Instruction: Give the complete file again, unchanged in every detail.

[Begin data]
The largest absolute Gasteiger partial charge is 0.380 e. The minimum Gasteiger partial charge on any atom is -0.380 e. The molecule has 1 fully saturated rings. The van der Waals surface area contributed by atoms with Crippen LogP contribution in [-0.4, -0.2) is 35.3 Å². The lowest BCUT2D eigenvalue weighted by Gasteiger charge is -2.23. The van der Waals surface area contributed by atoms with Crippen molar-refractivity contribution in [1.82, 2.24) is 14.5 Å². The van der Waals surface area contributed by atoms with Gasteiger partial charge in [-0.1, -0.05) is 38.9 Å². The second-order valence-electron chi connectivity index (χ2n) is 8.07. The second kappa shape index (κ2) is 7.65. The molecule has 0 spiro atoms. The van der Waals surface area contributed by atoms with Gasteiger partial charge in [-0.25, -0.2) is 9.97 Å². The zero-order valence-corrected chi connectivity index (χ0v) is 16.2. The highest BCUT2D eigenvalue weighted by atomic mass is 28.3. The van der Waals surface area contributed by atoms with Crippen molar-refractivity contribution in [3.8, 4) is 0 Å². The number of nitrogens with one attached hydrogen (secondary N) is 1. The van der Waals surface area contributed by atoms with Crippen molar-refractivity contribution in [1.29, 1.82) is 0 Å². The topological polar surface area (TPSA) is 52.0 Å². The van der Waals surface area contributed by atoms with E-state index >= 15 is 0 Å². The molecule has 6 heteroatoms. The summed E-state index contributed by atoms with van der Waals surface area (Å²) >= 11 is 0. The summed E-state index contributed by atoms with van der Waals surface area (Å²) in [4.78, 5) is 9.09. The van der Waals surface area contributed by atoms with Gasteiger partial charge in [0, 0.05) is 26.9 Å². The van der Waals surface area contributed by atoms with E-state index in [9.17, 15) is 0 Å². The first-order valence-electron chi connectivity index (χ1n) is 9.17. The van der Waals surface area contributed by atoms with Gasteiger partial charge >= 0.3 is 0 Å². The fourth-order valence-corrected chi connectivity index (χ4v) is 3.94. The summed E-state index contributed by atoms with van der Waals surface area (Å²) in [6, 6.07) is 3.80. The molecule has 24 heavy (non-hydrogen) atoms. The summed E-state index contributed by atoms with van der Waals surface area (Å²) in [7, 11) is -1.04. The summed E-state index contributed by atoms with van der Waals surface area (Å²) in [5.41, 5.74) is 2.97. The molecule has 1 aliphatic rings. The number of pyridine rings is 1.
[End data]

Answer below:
The largest absolute Gasteiger partial charge is 0.380 e. The minimum Gasteiger partial charge on any atom is -0.380 e. The molecule has 1 fully saturated rings. The van der Waals surface area contributed by atoms with Crippen LogP contribution in [-0.4, -0.2) is 35.3 Å². The lowest BCUT2D eigenvalue weighted by Gasteiger charge is -2.23. The van der Waals surface area contributed by atoms with Crippen molar-refractivity contribution in [1.82, 2.24) is 14.5 Å². The van der Waals surface area contributed by atoms with Gasteiger partial charge in [-0.1, -0.05) is 38.9 Å². The second-order valence-electron chi connectivity index (χ2n) is 8.07. The second kappa shape index (κ2) is 7.65. The molecule has 0 spiro atoms. The van der Waals surface area contributed by atoms with Gasteiger partial charge in [-0.25, -0.2) is 9.97 Å². The zero-order valence-corrected chi connectivity index (χ0v) is 16.2. The highest BCUT2D eigenvalue weighted by atomic mass is 28.3. The van der Waals surface area contributed by atoms with Crippen molar-refractivity contribution in [3.8, 4) is 0 Å². The number of nitrogens with one attached hydrogen (secondary N) is 1. The van der Waals surface area contributed by atoms with Crippen molar-refractivity contribution in [1.29, 1.82) is 0 Å². The topological polar surface area (TPSA) is 52.0 Å². The van der Waals surface area contributed by atoms with E-state index >= 15 is 0 Å². The molecule has 6 heteroatoms. The summed E-state index contributed by atoms with van der Waals surface area (Å²) >= 11 is 0. The summed E-state index contributed by atoms with van der Waals surface area (Å²) in [4.78, 5) is 9.09. The van der Waals surface area contributed by atoms with Gasteiger partial charge in [0, 0.05) is 26.9 Å². The van der Waals surface area contributed by atoms with E-state index in [9.17, 15) is 0 Å². The first-order valence-electron chi connectivity index (χ1n) is 9.17. The van der Waals surface area contributed by atoms with Gasteiger partial charge >= 0.3 is 0 Å². The fourth-order valence-corrected chi connectivity index (χ4v) is 3.94. The summed E-state index contributed by atoms with van der Waals surface area (Å²) in [6, 6.07) is 3.80. The molecule has 24 heavy (non-hydrogen) atoms. The summed E-state index contributed by atoms with van der Waals surface area (Å²) in [7, 11) is -1.04. The summed E-state index contributed by atoms with van der Waals surface area (Å²) in [5.41, 5.74) is 2.97. The molecule has 1 aliphatic rings. The number of pyridine rings is 1.